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Wharton, Edith (1862-1937); Codman Jr., Ogden (1863-1951) / The decoration of houses
(1898)

VIII: entrance and vestibule,   pp. 103-105


Page 103

                               VIII
              ENTRANCE AND VESTIBULE
THE decoration of the entrance necessarily depends on the
    nature of the house and its situation.     A country house,
where visitors are few and life is simple, demands a less formal
treatment than a house in a city or town; while a villa in a water-
ing-place where there is much in common with town life has
necessarily many points of resemblance to a town house.
  It should be borne in mind of entrances in general that, while
the main purpose of a door is to admit, its secondary purpose is
to exclude.   The outer door, which separates the hall or vestibule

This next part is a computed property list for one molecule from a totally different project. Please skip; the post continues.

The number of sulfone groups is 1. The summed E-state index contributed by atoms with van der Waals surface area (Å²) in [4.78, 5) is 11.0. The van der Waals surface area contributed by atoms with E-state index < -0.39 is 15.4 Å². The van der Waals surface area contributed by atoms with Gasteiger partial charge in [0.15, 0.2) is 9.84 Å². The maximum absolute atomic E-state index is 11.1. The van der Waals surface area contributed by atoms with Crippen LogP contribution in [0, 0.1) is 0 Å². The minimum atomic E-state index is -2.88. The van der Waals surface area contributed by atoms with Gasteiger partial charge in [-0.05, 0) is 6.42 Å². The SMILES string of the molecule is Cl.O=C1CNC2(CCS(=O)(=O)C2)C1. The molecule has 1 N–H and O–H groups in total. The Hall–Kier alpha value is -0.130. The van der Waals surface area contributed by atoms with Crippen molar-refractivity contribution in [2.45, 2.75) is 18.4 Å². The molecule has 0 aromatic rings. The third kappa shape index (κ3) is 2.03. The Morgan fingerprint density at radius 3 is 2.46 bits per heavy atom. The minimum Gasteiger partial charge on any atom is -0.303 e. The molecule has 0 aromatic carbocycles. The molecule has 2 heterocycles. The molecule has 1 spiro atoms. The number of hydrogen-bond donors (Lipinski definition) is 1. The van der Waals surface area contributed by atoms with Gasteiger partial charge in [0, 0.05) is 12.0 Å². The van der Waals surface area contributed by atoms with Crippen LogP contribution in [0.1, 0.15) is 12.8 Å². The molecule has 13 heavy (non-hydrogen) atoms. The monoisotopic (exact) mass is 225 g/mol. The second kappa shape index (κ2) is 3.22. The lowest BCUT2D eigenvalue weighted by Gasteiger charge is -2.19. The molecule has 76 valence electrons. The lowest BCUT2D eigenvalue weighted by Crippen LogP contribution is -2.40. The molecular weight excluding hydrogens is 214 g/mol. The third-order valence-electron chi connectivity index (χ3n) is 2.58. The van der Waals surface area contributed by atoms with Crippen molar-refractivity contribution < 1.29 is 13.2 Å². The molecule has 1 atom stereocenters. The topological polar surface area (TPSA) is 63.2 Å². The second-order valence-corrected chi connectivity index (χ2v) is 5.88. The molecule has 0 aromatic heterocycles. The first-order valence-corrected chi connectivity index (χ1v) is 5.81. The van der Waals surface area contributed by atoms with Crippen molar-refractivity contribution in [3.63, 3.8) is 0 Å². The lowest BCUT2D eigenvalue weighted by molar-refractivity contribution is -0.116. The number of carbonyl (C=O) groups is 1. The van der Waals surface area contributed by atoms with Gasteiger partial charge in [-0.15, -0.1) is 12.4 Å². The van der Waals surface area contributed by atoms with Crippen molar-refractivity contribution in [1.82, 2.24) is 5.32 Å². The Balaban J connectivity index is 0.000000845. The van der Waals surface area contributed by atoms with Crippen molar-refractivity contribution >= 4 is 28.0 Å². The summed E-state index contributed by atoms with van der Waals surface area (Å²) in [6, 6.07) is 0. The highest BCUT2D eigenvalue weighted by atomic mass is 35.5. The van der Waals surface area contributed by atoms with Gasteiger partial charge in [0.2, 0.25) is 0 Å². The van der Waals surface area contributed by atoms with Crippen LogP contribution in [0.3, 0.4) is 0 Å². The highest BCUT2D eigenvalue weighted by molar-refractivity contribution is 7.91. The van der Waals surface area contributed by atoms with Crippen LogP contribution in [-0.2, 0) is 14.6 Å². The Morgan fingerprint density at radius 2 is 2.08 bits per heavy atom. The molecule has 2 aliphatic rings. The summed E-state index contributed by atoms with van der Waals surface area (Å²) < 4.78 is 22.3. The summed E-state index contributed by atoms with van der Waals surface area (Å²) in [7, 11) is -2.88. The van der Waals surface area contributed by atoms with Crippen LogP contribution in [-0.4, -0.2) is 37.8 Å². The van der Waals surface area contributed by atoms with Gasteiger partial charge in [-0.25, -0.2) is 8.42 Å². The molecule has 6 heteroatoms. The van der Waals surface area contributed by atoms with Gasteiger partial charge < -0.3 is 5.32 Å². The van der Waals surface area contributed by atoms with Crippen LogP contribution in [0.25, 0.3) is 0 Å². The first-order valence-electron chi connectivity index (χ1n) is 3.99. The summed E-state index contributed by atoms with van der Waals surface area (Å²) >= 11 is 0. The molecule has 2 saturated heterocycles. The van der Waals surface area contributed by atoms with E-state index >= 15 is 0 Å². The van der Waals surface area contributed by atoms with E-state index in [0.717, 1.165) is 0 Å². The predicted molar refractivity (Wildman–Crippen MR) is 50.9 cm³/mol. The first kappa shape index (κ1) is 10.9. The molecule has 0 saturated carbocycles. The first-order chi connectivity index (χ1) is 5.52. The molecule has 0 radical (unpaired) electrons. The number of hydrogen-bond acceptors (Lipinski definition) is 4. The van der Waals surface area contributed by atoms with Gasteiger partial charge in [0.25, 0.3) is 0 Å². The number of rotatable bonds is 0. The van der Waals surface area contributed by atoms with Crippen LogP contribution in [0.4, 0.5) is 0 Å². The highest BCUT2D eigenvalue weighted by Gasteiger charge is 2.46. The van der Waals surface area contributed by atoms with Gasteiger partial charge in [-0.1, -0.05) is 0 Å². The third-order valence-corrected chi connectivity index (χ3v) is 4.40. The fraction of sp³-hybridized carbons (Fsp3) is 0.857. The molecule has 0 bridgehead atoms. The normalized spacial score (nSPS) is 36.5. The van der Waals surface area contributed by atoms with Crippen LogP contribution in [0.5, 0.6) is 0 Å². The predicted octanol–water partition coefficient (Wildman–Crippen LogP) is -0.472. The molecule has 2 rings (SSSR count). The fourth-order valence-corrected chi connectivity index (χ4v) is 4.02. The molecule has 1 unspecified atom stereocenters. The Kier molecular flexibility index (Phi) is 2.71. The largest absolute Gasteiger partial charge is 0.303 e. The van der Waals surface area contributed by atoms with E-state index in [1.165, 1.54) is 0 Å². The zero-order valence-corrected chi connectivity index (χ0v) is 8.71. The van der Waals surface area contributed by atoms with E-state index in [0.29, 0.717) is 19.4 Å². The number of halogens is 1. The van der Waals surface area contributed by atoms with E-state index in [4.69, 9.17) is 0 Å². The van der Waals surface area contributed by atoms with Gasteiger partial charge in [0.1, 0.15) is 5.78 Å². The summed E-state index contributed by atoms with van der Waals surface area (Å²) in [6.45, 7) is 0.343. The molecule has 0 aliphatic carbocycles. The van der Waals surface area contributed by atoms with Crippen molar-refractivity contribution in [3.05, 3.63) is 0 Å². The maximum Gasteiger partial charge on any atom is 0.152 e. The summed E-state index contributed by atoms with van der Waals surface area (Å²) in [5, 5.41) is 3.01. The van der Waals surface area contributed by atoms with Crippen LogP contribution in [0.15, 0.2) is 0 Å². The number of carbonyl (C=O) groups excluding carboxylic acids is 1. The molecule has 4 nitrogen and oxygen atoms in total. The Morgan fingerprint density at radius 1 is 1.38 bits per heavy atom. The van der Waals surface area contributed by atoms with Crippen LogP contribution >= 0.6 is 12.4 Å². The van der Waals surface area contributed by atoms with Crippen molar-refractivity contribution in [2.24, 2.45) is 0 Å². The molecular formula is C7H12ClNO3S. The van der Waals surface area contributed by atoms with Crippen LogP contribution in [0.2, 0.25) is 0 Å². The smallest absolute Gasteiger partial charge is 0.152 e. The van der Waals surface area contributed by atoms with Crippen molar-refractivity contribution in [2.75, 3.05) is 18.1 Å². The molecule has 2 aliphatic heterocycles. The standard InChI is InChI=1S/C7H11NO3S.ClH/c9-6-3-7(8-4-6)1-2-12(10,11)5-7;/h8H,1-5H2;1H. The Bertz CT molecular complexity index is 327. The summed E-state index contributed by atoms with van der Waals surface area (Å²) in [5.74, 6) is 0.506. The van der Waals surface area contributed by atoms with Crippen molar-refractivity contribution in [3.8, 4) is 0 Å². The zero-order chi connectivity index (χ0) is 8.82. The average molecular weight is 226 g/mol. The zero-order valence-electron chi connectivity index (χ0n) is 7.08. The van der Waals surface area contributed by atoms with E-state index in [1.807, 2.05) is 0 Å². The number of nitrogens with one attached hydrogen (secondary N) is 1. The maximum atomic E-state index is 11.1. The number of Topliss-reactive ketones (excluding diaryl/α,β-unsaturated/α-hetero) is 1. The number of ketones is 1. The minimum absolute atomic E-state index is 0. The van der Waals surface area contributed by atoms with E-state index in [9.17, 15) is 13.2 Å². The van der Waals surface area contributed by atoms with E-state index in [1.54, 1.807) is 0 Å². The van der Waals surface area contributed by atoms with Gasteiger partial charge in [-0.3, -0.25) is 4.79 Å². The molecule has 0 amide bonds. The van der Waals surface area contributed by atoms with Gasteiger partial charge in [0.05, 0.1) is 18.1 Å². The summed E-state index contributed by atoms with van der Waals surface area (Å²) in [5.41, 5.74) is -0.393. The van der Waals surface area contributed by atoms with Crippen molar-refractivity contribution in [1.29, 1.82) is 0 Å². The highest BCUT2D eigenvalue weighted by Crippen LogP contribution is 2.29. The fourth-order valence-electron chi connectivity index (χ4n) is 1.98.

from the street, should clearly proclaim itself an effectual barrier.
It should look strong enough to give a sense of security, and be
so plain in design as to offer no chance of injury by weather and
give no suggestion of interior decoration.
  The best ornamentation for an entrance-door is simple panel-
ling, with bold architectural mouldings and as little decorative
detail as possible. The necessary ornament should be contributed
by the design of locks, hinges and handles.  These, like the door
itself, should be strong and serviceable, with nothing finikin in
their treatment, and made of a substance which does not require
cleaning.   For the latter reason, bronze and iron are more fitting
than brass or steel.
                               103


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